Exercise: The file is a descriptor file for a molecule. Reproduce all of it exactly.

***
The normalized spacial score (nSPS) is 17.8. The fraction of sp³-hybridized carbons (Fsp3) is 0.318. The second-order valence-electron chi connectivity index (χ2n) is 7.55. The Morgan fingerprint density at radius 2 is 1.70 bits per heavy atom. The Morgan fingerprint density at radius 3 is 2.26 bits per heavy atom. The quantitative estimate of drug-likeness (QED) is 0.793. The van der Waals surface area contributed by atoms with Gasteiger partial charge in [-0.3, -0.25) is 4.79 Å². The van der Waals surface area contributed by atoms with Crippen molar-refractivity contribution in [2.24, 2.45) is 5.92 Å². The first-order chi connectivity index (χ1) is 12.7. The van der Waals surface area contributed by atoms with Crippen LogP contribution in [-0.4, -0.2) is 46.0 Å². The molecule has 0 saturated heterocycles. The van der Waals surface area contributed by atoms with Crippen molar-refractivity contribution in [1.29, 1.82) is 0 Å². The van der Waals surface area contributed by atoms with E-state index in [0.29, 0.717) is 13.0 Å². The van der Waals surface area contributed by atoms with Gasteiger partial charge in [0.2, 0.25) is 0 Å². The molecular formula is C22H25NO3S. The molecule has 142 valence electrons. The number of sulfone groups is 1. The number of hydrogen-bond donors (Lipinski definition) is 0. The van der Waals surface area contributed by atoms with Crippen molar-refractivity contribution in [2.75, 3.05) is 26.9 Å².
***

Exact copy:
The normalized spacial score (nSPS) is 17.8. The fraction of sp³-hybridized carbons (Fsp3) is 0.318. The second-order valence-electron chi connectivity index (χ2n) is 7.55. The Morgan fingerprint density at radius 2 is 1.70 bits per heavy atom. The Morgan fingerprint density at radius 3 is 2.26 bits per heavy atom. The quantitative estimate of drug-likeness (QED) is 0.793. The van der Waals surface area contributed by atoms with Gasteiger partial charge in [-0.3, -0.25) is 4.79 Å². The van der Waals surface area contributed by atoms with Crippen molar-refractivity contribution in [2.24, 2.45) is 5.92 Å². The first-order chi connectivity index (χ1) is 12.7. The van der Waals surface area contributed by atoms with Crippen LogP contribution in [-0.4, -0.2) is 46.0 Å². The molecule has 0 saturated heterocycles. The van der Waals surface area contributed by atoms with Crippen molar-refractivity contribution in [1.29, 1.82) is 0 Å². The van der Waals surface area contributed by atoms with E-state index in [0.29, 0.717) is 13.0 Å². The van der Waals surface area contributed by atoms with Gasteiger partial charge in [0.2, 0.25) is 0 Å². The molecular formula is C22H25NO3S. The molecule has 142 valence electrons. The number of sulfone groups is 1. The number of hydrogen-bond donors (Lipinski definition) is 0. The van der Waals surface area contributed by atoms with Crippen molar-refractivity contribution in [2.75, 3.05) is 26.9 Å².